This bill would not only reverse the current law, but would forbid any other Federal agency from instituting any similar rule. As with SOPA and PIPA, corporations that refuse to adapt to the changing business world are trying to protect their Luddite franchises with legislation.

In England, when the automobile (road locomotive) came along, the railroad industry had laws passed to require a speed limit of 2 MPH (Miles Per Hour) – yes TWO – and 4 MPH in the country. In case that was not discouraging enough to automobile owners, they also had to have someone carrying a red flag walk ahead of the car to warn people of the approaching danger.[6] This protectionism did not stop the progress of the automobile, but it probably did delay progress. Luddite legislation will not stop progress, but it may delay progress.


Image credit.

We need to stop the Luddites.

Should we have laws passed to protect Pokemon from its loss of popularity?

What about Kodak?

Do we really want the government deciding which businesses, with failed business models, should be saved from their own management?

Here’s a list of AAP members who have publicly disavowed the AAP position on RWA (chronological by announcement date):

MIT Press. See the January 11, 2012, announcement by Ellen Faran, Director of MIT Press.

ITHAKA. See the January 12, 2012, announcement.

Council on Library and Information Resources (CLIR). See the January 12, 2012, announcement.

Penn State University Press. See the January 12, 2012, announcement by Patrick Alexander, Director of the Penn State University Press.

Rockefeller University Press. See the January 13, 2012, announcement by Mike Rossner, Executive Director of Rockefeller University Press.

University of California Press. See the January 13, 2012, announcement by Alison Mudditt, Director of the University of California Press.

Nature Publishing Group and Digital Science. See the January 18, 2012, joint announcement by Steven Inchcoombe, Managing Director for NPG, and Timo Hannay, Managing Director for Digital Science. (Digital Science is a sister company of NPG.)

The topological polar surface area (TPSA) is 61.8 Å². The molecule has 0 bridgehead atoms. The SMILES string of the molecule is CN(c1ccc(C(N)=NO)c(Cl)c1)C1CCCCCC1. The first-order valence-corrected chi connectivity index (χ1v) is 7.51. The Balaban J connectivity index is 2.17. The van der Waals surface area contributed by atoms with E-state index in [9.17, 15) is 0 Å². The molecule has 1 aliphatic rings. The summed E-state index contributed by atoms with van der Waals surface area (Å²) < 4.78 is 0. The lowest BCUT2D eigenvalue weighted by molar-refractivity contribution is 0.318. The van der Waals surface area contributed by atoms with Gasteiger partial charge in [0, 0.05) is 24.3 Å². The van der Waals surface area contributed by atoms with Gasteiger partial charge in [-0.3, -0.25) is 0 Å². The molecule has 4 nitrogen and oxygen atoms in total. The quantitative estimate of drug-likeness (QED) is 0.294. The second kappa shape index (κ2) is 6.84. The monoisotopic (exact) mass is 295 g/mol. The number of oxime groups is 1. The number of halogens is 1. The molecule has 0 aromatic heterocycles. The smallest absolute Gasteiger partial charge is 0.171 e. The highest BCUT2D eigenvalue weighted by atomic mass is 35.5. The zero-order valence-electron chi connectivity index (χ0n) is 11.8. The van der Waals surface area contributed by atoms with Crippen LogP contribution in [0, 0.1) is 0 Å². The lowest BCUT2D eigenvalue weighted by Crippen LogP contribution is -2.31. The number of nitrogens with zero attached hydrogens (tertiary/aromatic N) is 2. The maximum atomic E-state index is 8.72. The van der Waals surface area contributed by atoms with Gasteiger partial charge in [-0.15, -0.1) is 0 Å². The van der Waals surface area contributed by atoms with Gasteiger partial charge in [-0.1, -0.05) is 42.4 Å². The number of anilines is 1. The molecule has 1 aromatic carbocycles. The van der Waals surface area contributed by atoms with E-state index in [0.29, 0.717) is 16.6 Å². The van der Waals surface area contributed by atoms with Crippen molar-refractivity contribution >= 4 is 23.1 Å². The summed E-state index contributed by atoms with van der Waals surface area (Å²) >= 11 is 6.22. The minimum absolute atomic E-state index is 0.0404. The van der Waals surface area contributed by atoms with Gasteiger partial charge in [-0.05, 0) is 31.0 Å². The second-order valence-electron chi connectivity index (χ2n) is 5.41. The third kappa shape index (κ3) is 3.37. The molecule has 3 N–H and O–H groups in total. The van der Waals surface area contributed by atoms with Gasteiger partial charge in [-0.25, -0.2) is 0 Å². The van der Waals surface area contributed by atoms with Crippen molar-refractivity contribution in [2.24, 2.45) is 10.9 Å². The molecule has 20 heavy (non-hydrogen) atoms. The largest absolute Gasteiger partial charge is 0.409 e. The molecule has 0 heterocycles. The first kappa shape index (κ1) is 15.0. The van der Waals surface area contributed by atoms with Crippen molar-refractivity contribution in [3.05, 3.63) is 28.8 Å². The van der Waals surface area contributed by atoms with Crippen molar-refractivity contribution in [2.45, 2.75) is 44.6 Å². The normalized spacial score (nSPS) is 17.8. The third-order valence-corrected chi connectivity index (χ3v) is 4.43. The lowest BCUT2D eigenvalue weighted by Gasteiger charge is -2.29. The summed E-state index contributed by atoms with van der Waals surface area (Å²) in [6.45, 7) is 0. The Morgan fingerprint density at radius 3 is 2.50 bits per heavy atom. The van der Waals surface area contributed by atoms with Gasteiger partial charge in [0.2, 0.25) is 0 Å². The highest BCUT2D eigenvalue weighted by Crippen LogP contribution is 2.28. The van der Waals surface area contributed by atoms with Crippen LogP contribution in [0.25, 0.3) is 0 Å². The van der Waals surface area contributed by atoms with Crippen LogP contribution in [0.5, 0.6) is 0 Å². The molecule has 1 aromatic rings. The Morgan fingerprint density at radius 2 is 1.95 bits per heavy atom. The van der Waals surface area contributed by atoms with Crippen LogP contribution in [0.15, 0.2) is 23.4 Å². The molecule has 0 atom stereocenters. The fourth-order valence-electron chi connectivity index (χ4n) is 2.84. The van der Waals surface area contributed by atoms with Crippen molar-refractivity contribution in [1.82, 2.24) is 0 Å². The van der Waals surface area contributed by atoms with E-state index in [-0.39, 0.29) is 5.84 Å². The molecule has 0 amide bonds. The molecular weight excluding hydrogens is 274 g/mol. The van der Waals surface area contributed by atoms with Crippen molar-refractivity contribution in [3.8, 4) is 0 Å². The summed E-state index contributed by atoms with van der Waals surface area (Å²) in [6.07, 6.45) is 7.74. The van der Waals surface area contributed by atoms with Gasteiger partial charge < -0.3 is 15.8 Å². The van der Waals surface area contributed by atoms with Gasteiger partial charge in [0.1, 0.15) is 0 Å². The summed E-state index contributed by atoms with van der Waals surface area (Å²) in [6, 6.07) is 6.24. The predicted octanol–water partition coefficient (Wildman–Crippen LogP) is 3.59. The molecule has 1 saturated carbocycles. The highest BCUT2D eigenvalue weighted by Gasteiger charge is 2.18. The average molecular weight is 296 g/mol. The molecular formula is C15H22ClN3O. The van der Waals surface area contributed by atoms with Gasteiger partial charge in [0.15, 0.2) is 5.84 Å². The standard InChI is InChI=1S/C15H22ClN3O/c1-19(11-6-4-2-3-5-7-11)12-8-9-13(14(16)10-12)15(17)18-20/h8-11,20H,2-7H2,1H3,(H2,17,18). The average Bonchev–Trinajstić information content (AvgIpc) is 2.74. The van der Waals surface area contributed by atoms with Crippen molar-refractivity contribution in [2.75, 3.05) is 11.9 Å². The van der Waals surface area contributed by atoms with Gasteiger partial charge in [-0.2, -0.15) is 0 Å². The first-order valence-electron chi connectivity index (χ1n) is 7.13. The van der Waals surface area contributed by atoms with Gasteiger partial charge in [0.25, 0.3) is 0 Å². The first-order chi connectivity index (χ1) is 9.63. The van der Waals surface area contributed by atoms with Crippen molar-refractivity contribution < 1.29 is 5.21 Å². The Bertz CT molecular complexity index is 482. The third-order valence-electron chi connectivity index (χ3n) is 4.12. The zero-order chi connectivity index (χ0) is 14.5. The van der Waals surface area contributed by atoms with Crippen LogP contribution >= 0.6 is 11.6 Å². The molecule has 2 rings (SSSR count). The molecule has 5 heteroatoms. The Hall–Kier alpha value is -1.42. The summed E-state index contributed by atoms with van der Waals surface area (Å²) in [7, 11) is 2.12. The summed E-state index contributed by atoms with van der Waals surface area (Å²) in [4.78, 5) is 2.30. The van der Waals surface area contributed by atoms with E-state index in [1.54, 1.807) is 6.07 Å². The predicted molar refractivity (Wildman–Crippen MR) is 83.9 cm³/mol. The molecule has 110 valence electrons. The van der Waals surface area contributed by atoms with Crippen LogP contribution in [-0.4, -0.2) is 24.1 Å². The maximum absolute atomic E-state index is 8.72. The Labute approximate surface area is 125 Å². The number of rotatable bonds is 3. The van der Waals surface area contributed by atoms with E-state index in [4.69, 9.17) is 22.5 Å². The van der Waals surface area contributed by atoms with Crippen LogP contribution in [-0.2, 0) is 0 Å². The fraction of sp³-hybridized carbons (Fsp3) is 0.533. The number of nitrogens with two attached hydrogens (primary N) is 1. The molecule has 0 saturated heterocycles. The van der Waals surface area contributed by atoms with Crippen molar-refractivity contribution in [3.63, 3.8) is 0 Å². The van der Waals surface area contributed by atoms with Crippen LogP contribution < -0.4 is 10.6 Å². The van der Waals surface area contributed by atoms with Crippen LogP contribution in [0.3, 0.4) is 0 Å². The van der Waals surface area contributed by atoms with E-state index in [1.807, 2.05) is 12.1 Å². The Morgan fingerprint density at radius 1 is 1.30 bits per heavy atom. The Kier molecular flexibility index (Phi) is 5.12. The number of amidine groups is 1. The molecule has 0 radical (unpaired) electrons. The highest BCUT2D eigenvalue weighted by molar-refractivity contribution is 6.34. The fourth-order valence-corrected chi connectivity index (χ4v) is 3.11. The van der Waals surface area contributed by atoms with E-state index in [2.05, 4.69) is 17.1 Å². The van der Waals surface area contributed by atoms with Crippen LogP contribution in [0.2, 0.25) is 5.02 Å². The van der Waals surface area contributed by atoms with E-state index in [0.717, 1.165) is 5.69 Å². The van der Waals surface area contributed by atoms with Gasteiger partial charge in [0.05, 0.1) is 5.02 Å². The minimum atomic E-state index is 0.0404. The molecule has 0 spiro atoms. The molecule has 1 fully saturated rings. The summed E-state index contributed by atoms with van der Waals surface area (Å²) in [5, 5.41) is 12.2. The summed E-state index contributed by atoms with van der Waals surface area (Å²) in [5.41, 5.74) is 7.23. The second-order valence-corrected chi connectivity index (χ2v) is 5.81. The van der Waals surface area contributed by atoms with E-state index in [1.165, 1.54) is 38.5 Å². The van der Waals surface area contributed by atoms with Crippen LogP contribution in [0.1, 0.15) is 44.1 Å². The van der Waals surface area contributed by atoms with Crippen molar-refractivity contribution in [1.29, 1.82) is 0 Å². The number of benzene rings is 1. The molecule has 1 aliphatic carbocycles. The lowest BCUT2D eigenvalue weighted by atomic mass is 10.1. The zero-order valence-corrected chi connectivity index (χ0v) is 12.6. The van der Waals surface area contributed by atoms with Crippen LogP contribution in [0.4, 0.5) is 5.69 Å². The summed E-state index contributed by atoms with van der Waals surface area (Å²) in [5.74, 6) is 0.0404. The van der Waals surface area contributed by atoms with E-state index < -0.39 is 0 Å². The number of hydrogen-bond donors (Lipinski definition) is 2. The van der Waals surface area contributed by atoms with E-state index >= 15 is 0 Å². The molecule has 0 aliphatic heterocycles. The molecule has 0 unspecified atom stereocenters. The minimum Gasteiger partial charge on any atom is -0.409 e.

Association for the Advancement of Science (AAAS). See the January 18, 2012,announcement by Ginger Pinholster, Director of the AAAS Office of Public Programs, and Alan Leshner, AAAS Chief Executive Officer.[7]

There is not even a lot of agreement among those who are members of the main organization that supports the bill.

Those in opposition are not small or insignificant.

Very late to keep up with this. Added 6/06/2012 @ 12:50 –

On February 29, 2012, the sponsors of the bill have stated that they will not pursue this.[8]

Footnotes:

[1] Research Bought, Then Paid For
By Michael B. Eisen
Published: January 10, 2012
Berkeley, Calif.
NY Times
Opinion Pages
Article

Michael B. Eisen, an associate professor of molecular and cell biology at the University of California, Berkeley, is a founder of the Public Library of Science, an organization devoted to making research freely available.

[2] Democrat Maloney and Republican Issa Ally to Hurt Science and Help Companies
Adrienne Burke, Contributor
Techonomy
1/17/2012 @ 2:19PM
Forbes
Article

[3] H.R.3699 – Research Works Act
OpenCongress.Org
Web page

[4] The Money Trail
OpenCongress.Org
H.R.3699 – Research Works Act
Web page

[5] H.R.3699 – Research Works Act
OpenCongress.Org
Text of the bill
Bill

[6] Locomotive acts
Wikipedia
Article

[7] Notes on the Research Works Act
Harvard Open Access Project (HOAP)
Web page

[8] Anti-Open Access Bill Dies – Legislators have dropped the Research Works Act, which would have nixed policies that require federally funded research findings to be deposited in public databases.